Looking at Art and Racism: Changing people's belief of the world using Art, Series One Day 7

     

                      


                               




    Series One, Day 7

"Realization" by Augusta SavageAugusta Savage was born in 1892, as one of fourteen children in

Florida to a very poor family. It is known that one of her first sculptures as a child was a duckling family,

which she made out of natural clay found in her hometown and would most likely have been her toy.

Her life was not an easy one and as an African American woman, who left her children with her parents

to pursue her beloved art, in 1920, it never could be. It is said she arrived in Harlem with less than five

dollars in her pocket! What belief in self, what passion drove her to make such a risky move!

Augusta Savage was a major influence in the Black Harlem Renaissance. She taught some of its greats

including Jacob Lawrence, Norman Lewis, and Gwendolyn Knight.


There are three reasons why she is not remembered today. They are Poverty, racism, and the fact that she

was a woman. When you look at her incredible work that pours with passion and meaning from the two-

dimensional page and you realize that most of her work was destroyed because she could not afford to

store it or materials like bronze casting to preserve it. That is the main reason this woman was never truly

recognized! You wonder about the impact and the form you are missing because you cannot see it three-

dimensionally? You also mourn the lasting loss of her actual work, in its original form to future societies!

I was happy to hear contemporary artist Bisa Butler mention Savage as one of her influences when

talking about her own work that is on display at the Katonah Museum of Art in NY. Bisa still talks of the

difficulties she faces as an African American woman in the arts, and how she looks at African American

artists who have found a way through, as mentors to help her do the

same. What was Savage saying to us in her work?


In "Realization" the self- portrait woman is the central figure in this sculpture. The semi-clad female

clung to at the knee, by the muscular and taller male that seems anguished almost vulnerable /childlike at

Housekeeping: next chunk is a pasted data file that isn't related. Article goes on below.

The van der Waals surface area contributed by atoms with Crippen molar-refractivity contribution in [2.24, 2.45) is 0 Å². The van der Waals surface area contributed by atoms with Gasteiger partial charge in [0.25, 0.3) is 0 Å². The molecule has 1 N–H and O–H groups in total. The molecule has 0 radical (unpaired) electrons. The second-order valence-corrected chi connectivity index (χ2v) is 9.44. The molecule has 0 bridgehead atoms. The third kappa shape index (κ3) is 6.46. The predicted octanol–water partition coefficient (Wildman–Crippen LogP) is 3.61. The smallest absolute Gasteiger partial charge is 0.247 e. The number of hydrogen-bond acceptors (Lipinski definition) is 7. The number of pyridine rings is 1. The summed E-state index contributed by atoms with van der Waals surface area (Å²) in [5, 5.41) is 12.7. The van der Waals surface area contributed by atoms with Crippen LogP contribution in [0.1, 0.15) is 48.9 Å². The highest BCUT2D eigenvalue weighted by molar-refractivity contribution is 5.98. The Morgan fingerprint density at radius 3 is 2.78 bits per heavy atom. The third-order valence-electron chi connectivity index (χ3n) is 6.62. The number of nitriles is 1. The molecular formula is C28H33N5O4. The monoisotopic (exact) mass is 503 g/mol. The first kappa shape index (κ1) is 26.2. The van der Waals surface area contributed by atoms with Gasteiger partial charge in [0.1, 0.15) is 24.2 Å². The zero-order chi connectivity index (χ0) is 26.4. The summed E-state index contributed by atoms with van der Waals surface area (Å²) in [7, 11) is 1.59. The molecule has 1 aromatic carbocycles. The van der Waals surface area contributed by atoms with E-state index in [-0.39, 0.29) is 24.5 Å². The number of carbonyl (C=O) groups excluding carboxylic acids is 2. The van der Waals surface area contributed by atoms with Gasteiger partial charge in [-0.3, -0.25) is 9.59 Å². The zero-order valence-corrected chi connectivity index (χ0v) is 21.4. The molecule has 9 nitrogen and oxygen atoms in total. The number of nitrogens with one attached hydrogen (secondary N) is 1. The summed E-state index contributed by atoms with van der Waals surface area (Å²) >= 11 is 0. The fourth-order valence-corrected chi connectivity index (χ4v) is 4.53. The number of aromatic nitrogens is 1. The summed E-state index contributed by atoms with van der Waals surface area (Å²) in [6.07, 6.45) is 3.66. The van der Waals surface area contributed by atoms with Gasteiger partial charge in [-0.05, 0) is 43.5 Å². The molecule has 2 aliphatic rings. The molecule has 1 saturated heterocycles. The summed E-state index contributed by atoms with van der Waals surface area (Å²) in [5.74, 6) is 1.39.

her knee. He is literally stripped bare, Her expression is resigned. What was Savage saying in this work?

What was her "Realization" or were there many?! Was this strong woman by 1938, already realizing the

limitations on her dream?
She had come with such optimism from the south in 1920, escaping segregation, having an opportunity to

express her art! Was the hope and excitement of the Harlem Rennaissance during the Great Depression,

showing cracks that were hard to ignore?
Augusta Savage first made headlines as the" Negress Denied Entry to French Art School." She applied

for a scholarship offered by the French government to study at a school in Fontainebleu, near Paris, But s

he was rejected by the white Americans that handled her application. Not because of her lack of talent or

the message that she sort to share, but simply because she was black and it might offend the other white

female applicants! How wrong is it, that a woman with such talent, who worked as a domestic, to support

her skill, should be rejected to a woman that painted a flower or a tree to ease her boredom while others

did her work?!


But like many black women, she was a woman of strength and determination and got scholarships from

the Carnegie Foundation and the Rosenwald foundations in 1929 to France, Germany, and Belgium. She

left just months before the crashing of the stock market and returned, three years later to an America that

was gripped by the Great Depression.
It seems the fight for her own voice, no longer mattered in the world she found herself in. She put most

of her energies into promoting others in her Harlem world. She opened her own art school and is quoted

as saying" If I can inspire one of these youngsters to develop the talent I know they possess...Then my

monument will be their work." What a tragedy the world destroyed her so!

So when we look at" Realization" there are so many messages there. The anguish on the man's face in

contrast to the resigned expression on her own. Was her "realization" then as a mother, daughter, wife,

she must always feel the Black man's pain and her own? For though the chains are gone, there was no

slavery, there was no obvious segregation or lynching of the South, the African American man is forever

held back, by a white society that forever keeps him in his place! A white society that is so afraid to let a

man with darker skin shine, and prosper and offer the skills God gave him, and so presents obstacles at

every turn!
How have we evolved from this time? What " Realization's " can we learn from this? How is it different

for the African American woman today! How is it fair that the African American mother, daughter, wife

still feels the pain of racism for herself and for the Black American man, and worries at night if he will

come home alive, or whether he will be incarcerated without reason! This, while White women fret about

what they should wear, or when they will get toilet paper because of the Coronavirus! How far have we

moved from Rosseau's Statement" Man is born free but is everywhere in chains," when we consider

poverty, racism, and sexism? Could Biden really lose the election if he chooses a woman of color, as his

vice president, as an 89-year-old woman, I know fears? Since I wrote this he has chosen Kamala Harris

as his running mate, a good choice I feel!


When will we finally come to the "Realization" that this is not right, that racism in all its forms is

WRONG! But finally, when will we come to the "Realization" that it is all of us; EACH INDIVIDUAL

that must take the steps to end it!






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